• In New York, defamation is strictly common law, not statutory. The case law is probably out there, but it's not the primary point of the question.

  • In the moderator's country, an entirely different interpretation of what the law is might be apparent. He's not a lawyer, but he keeps up with current events. This article describes the legal system from the POV of the moderator.

  • The moderator's system of laws has some basis in common law, so he's not totally unaware.

  • The South African constitution explicitly says:

  1. Human dignity

Everyone has inherent dignity and the right to have their dignity respected and protected.

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  • 3
    What's the meaning of Black in the title?
    – Rock Ape
    Oct 6 at 20:47
  • 2
    Looks red to me, but hey-ho.
    – Rock Ape
    Oct 6 at 20:51
  • 2
    It is not normally considered defamatory to falsely or incorrectly refer to someone as "African American" particularly when it is easy to show that this is a good-faith error. Oct 6 at 21:02
  • 2
    Diamons are a red suit of card. Our Mods are Blue Diamonds.
    – Trish
    Oct 6 at 22:39
  • 3
    You're not using black as a term of art, unless it is for an irrelevant context, especially since searching for "black diamond meaning" only ever returns results about spiritualism and traditional beliefs. Moderators on Stack Exchange are just called that, Moderators, or occasionally diamond moderators to distinguish the specific role from the general class of person-taking-moderation-actions. "Black diamond moderator(s)" appears to be used purely for connotation reasons, as there already exist terms for describing moderators on Stack Exchange.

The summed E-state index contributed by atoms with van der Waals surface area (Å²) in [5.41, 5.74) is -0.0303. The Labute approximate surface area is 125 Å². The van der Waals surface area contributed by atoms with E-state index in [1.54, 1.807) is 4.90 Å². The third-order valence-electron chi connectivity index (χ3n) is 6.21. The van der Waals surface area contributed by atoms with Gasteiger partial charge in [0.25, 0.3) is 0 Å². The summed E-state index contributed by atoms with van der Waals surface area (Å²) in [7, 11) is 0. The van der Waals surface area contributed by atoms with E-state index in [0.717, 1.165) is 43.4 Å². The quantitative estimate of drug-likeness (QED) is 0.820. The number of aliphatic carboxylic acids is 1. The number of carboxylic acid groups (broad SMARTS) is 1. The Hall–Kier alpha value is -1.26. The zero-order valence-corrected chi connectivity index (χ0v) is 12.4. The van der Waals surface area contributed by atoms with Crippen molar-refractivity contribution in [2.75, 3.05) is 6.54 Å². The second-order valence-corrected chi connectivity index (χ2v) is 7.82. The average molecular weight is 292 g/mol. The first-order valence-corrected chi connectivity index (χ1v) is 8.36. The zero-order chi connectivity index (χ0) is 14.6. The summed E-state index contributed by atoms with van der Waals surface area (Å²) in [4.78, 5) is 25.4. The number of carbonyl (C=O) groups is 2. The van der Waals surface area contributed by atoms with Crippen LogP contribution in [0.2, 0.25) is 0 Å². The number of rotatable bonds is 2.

– Nij
    Oct 7 at 0:02
7

Stack Exchange has given moderators certain authorizations or powers, but that does not automatically make them agents. The specific provision in the agreement that they are not agents would make it harder to argue that they are in fact agents in a particular case, but if they are in fact acting as agents they might be held to be agents in some situations.

In order to hold SE liable, a plaintiff would need to shoe actual harm by a person acting as a moderator. Such a plaintiff would need to show further that the mod was acting in accord with the delegated authority given to mods, or in ways approved or encouraged by SE. If the action was a breach of the moderator agreement, and in no way approved or encouraged by SE, it might be hard to show that the mod was acting as an agent of SE in that instance.

Without specific context, such as how the mod is alleged to have harmed the plaintiff, and how SE encouraged or permitted this, or failed to take reasonable steps to prevent such harm it is hard to give a specific answer, or an assured one.

CDA Sec 230 says, among other things, that the operator of a service, such as SE, will not be treated as the speaker or publisher of statements posted by users, and in general will not be liable for such statements. (That is particularly section 230 (c) (1).) But there are many details and without specifics again there is little one can say.